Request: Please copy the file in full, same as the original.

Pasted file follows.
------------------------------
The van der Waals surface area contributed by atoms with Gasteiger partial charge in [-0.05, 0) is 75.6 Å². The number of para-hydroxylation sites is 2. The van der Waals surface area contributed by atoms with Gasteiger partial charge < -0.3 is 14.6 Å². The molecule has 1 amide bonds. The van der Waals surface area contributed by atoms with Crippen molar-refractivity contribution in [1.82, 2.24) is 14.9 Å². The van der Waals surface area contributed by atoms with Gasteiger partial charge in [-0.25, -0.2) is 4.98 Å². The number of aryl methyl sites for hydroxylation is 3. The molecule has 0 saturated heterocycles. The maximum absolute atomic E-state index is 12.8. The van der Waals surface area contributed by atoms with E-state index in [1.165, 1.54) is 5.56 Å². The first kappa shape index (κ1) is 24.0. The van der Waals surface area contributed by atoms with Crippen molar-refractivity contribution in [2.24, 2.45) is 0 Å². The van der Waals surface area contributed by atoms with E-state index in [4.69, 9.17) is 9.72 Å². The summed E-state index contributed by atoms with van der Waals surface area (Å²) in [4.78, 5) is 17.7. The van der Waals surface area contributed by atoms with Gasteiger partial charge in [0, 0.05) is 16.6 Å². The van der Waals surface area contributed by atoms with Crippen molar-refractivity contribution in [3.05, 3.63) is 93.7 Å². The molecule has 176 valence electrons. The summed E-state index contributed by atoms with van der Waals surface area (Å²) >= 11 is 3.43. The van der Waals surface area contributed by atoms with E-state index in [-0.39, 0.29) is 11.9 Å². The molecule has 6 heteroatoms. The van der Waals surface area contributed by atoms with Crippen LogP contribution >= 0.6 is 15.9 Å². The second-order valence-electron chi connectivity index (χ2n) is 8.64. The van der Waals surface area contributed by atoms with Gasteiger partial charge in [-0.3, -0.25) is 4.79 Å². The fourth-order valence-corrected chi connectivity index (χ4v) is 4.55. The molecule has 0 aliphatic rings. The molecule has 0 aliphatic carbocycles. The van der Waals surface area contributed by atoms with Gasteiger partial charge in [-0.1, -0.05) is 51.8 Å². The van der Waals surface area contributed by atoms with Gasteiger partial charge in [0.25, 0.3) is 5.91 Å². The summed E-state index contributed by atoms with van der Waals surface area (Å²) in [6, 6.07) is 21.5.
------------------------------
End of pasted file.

The van der Waals surface area contributed by atoms with Gasteiger partial charge in [-0.05, 0) is 75.6 Å². The number of para-hydroxylation sites is 2. The van der Waals surface area contributed by atoms with Gasteiger partial charge < -0.3 is 14.6 Å². The molecule has 1 amide bonds. The van der Waals surface area contributed by atoms with Crippen molar-refractivity contribution in [1.82, 2.24) is 14.9 Å². The van der Waals surface area contributed by atoms with Gasteiger partial charge in [-0.25, -0.2) is 4.98 Å². The number of aryl methyl sites for hydroxylation is 3. The molecule has 0 saturated heterocycles. The maximum absolute atomic E-state index is 12.8. The van der Waals surface area contributed by atoms with E-state index in [1.165, 1.54) is 5.56 Å². The first kappa shape index (κ1) is 24.0. The van der Waals surface area contributed by atoms with Crippen molar-refractivity contribution in [2.24, 2.45) is 0 Å². The van der Waals surface area contributed by atoms with E-state index in [4.69, 9.17) is 9.72 Å². The summed E-state index contributed by atoms with van der Waals surface area (Å²) in [4.78, 5) is 17.7. The van der Waals surface area contributed by atoms with Gasteiger partial charge in [0, 0.05) is 16.6 Å². The van der Waals surface area contributed by atoms with Crippen molar-refractivity contribution in [3.05, 3.63) is 93.7 Å². The molecule has 176 valence electrons. The summed E-state index contributed by atoms with van der Waals surface area (Å²) >= 11 is 3.43. The van der Waals surface area contributed by atoms with E-state index in [-0.39, 0.29) is 11.9 Å². The molecule has 6 heteroatoms. The van der Waals surface area contributed by atoms with Crippen LogP contribution >= 0.6 is 15.9 Å². The second-order valence-electron chi connectivity index (χ2n) is 8.64. The van der Waals surface area contributed by atoms with Gasteiger partial charge in [-0.3, -0.25) is 4.79 Å². The fourth-order valence-corrected chi connectivity index (χ4v) is 4.55. The molecule has 0 aliphatic rings. The molecule has 0 aliphatic carbocycles. The van der Waals surface area contributed by atoms with Gasteiger partial charge in [-0.1, -0.05) is 51.8 Å². The van der Waals surface area contributed by atoms with Gasteiger partial charge in [0.25, 0.3) is 5.91 Å². The summed E-state index contributed by atoms with van der Waals surface area (Å²) in [6, 6.07) is 21.5.